Firefox Storms the Small Screen With New Firefox 4 for Android
Mozilla has released Firefox Mobile for Android and Maemo, bringing the company’s mobile browser up to par with the new desktop version of Firefox 4. Mozilla claims Mobile Firefox 4 is up to three times faster than Android’s default web browser, and offers syncing features you won’t find in any other mobile browser.
Android fans can grab a copy of Firefox 4 from the Android marketplace. Note that Firefox 4 for Android requires a ARMv7 CPU and 512 MB RAM. Sorry original Droid owners, you’re out of luck. If you’ve got a Maemo phone you can download Firefox 4 from Mozilla.
Like Firefox 4 on the desktop, the mobile variant can handle themes and add-ons, though the desktop add-ons won’t work — you’ll need to find the mobile equivalent. Because this is the first real release of Mobile Firefox, the add-on offerings aren’t as extensive as what you’ll find for the desktop, but several popular add-ons — like AdBlock Plus and Readability — are already available.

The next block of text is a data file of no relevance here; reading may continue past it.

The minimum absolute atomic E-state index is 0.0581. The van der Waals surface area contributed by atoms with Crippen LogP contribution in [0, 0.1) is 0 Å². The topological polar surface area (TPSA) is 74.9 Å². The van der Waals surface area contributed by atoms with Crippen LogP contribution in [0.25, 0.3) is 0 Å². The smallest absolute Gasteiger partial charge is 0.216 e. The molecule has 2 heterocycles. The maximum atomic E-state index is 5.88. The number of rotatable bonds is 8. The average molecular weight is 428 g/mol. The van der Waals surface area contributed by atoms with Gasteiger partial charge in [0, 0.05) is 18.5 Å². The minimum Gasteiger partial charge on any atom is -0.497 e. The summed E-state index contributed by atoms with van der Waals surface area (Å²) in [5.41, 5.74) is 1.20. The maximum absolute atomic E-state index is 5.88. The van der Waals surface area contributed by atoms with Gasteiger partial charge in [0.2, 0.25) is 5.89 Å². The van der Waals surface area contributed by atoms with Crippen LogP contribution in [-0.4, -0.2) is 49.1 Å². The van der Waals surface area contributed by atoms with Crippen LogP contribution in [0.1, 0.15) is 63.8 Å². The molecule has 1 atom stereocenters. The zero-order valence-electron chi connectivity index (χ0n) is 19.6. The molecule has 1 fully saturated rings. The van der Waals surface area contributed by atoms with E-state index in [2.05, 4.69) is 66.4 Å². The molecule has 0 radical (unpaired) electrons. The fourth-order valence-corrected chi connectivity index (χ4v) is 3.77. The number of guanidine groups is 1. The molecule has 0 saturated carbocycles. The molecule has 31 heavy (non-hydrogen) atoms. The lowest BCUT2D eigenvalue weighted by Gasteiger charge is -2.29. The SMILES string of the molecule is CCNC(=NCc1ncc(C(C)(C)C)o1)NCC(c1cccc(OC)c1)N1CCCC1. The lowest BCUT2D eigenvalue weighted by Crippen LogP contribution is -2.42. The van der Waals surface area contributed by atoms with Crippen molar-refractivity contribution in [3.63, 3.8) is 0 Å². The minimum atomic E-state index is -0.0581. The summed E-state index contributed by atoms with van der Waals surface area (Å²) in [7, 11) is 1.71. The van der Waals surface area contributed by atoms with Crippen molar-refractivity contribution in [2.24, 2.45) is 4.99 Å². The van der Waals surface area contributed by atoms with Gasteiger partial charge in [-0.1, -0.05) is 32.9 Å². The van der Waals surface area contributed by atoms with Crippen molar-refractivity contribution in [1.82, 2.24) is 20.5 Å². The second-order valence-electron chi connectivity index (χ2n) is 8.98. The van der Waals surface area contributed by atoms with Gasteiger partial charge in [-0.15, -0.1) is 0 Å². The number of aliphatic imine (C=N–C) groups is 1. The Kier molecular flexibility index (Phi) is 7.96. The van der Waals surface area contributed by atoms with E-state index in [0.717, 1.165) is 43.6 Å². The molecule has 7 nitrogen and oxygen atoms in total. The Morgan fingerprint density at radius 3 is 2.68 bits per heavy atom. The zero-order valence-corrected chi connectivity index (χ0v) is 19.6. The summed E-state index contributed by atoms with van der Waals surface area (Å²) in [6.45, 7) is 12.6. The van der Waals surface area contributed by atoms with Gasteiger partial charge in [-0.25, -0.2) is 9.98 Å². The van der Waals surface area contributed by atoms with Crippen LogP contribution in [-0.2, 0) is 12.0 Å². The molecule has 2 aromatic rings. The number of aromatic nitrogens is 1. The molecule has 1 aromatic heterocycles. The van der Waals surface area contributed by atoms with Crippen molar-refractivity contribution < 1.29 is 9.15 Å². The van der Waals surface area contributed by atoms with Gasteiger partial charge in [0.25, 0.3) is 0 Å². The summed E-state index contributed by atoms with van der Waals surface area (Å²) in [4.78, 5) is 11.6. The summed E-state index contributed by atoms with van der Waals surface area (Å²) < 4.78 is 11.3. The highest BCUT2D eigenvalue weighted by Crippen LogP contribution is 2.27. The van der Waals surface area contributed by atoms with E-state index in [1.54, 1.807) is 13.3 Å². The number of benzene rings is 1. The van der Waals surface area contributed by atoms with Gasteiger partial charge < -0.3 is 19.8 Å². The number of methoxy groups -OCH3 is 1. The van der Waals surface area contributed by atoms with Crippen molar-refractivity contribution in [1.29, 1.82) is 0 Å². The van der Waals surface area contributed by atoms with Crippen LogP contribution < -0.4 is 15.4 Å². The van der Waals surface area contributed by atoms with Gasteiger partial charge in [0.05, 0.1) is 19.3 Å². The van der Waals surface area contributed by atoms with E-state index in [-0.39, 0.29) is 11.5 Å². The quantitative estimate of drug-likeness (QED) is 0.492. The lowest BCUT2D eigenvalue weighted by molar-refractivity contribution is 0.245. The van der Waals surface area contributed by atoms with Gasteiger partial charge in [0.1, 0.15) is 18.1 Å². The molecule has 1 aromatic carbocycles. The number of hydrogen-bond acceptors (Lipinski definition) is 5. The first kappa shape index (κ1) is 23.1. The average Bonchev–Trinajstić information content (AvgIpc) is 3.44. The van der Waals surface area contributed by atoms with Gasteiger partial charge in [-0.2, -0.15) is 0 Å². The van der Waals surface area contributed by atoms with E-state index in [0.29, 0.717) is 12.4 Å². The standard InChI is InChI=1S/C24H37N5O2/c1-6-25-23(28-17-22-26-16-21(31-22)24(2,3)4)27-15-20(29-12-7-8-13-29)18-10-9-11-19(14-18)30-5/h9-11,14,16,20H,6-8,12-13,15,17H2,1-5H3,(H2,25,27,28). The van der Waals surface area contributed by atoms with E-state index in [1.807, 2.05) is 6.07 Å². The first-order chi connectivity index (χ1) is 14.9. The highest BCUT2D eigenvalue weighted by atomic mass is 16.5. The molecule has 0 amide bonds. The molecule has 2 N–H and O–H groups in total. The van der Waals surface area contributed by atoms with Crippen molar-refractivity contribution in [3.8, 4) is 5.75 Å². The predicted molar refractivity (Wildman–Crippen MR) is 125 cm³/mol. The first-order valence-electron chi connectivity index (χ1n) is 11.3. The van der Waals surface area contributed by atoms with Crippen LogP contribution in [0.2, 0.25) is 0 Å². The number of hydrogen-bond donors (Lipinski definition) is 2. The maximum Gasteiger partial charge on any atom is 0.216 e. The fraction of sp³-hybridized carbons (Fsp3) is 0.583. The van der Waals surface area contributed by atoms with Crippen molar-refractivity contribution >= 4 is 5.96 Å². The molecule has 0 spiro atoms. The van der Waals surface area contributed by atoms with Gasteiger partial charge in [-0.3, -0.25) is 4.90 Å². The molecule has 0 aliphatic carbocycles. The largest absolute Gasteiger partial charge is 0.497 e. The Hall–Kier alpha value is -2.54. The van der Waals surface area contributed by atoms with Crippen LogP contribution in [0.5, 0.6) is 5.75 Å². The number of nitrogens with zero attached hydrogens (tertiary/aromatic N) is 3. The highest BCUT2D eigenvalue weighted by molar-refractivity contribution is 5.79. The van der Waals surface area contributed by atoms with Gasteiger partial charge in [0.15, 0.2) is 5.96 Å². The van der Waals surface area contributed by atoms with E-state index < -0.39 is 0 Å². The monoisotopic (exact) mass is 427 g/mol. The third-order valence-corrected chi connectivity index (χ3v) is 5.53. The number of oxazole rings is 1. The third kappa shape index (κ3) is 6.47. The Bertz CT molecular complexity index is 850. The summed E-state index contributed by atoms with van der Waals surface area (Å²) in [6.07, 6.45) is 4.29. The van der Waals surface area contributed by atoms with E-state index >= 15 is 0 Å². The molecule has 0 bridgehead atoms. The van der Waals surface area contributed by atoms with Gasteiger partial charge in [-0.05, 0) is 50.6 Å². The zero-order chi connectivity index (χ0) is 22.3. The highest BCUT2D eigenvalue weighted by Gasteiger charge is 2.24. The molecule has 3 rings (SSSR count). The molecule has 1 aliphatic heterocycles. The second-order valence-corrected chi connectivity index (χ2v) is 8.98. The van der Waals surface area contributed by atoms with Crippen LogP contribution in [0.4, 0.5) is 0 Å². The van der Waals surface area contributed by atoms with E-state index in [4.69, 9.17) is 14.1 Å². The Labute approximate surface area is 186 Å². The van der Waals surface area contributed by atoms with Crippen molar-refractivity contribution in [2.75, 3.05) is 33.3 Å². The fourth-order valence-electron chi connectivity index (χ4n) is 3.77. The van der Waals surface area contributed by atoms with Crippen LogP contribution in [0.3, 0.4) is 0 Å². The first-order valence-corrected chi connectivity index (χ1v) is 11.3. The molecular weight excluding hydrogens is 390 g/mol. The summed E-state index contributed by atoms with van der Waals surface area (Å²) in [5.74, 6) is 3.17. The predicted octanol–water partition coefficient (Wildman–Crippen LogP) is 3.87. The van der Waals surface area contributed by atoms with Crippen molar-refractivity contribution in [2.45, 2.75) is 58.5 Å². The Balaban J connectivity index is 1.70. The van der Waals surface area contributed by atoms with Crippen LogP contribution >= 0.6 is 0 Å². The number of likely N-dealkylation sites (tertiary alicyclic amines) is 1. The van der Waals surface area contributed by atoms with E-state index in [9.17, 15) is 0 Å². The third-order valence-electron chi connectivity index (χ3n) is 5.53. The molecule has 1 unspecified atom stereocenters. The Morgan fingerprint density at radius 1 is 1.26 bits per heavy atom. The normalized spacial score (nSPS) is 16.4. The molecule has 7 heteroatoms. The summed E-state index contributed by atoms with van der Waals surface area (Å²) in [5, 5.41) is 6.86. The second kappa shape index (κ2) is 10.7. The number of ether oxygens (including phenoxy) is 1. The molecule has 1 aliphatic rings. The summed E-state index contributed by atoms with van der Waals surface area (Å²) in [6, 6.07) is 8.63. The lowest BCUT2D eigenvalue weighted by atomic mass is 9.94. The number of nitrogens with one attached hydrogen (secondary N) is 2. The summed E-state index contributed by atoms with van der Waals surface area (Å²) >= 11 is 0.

Perhaps the best part of Firefox Mobile is the syncing capabilities, which best what you’ll find in Google’s default Android browser (or Mobile Safari on the iPhone for that matter). Just turn on Firefox Sync on your desktop and any bookmarks, passwords and, most importantly, open tabs, will be available on your phone.
Mobile Firefox 4′s syncing features mean you can walk away from the desktop and pick up exactly where you left off on your phone. If you use Chrome to Phone to sync your desktop and mobile browsing on Android, Mobile Firefox’s offering is similar, but it syncs in both directions and “just works” with no effort on your part.
Mobile Firefox 4 is also notable for one thing it lacks — Flash support. Given that no version of Firefox supports H.264 video — typically the fallback for mobile devices that don’t support Flash — the lack of Flash in Mobile Firefox may be a bit more of a problem than it is for Mobile Safari users.
You can check out Mobile Firefox 4 in action in the video below, which does a nice job of demonstrating the usefulness of the syncing features.
Photo: Johan Larsson/Flickr